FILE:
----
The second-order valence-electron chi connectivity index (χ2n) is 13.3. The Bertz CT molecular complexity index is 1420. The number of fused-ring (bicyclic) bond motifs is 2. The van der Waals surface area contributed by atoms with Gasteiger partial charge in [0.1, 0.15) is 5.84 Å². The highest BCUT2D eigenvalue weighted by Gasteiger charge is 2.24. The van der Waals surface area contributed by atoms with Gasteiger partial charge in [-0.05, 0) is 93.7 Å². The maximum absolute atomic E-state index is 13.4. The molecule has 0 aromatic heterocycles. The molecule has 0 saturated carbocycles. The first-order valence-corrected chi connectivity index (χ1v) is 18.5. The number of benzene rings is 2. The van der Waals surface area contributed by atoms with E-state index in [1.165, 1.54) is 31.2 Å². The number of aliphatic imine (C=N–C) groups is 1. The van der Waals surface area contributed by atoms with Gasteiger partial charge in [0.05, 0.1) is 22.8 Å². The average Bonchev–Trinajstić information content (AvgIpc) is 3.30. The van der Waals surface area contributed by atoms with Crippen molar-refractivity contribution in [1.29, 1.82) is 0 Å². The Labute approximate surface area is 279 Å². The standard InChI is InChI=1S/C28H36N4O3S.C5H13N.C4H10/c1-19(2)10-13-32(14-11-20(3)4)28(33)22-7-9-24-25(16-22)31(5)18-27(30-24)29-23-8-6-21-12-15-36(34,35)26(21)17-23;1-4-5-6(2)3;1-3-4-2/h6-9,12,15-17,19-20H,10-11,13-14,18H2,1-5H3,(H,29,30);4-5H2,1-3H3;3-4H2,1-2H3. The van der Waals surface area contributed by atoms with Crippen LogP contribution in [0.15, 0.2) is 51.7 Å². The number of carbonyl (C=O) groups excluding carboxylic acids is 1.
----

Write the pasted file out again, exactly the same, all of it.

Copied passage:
The second-order valence-electron chi connectivity index (χ2n) is 13.3. The Bertz CT molecular complexity index is 1420. The number of fused-ring (bicyclic) bond motifs is 2. The van der Waals surface area contributed by atoms with Gasteiger partial charge in [0.1, 0.15) is 5.84 Å². The highest BCUT2D eigenvalue weighted by Gasteiger charge is 2.24. The van der Waals surface area contributed by atoms with Gasteiger partial charge in [-0.05, 0) is 93.7 Å². The maximum absolute atomic E-state index is 13.4. The molecule has 0 aromatic heterocycles. The molecule has 0 saturated carbocycles. The first-order valence-corrected chi connectivity index (χ1v) is 18.5. The number of benzene rings is 2. The van der Waals surface area contributed by atoms with E-state index in [1.165, 1.54) is 31.2 Å². The number of aliphatic imine (C=N–C) groups is 1. The van der Waals surface area contributed by atoms with Gasteiger partial charge in [0.05, 0.1) is 22.8 Å². The average Bonchev–Trinajstić information content (AvgIpc) is 3.30. The van der Waals surface area contributed by atoms with Crippen molar-refractivity contribution in [1.29, 1.82) is 0 Å². The Labute approximate surface area is 279 Å². The standard InChI is InChI=1S/C28H36N4O3S.C5H13N.C4H10/c1-19(2)10-13-32(14-11-20(3)4)28(33)22-7-9-24-25(16-22)31(5)18-27(30-24)29-23-8-6-21-12-15-36(34,35)26(21)17-23;1-4-5-6(2)3;1-3-4-2/h6-9,12,15-17,19-20H,10-11,13-14,18H2,1-5H3,(H,29,30);4-5H2,1-3H3;3-4H2,1-2H3. The van der Waals surface area contributed by atoms with Crippen LogP contribution in [0.15, 0.2) is 51.7 Å². The number of carbonyl (C=O) groups excluding carboxylic acids is 1.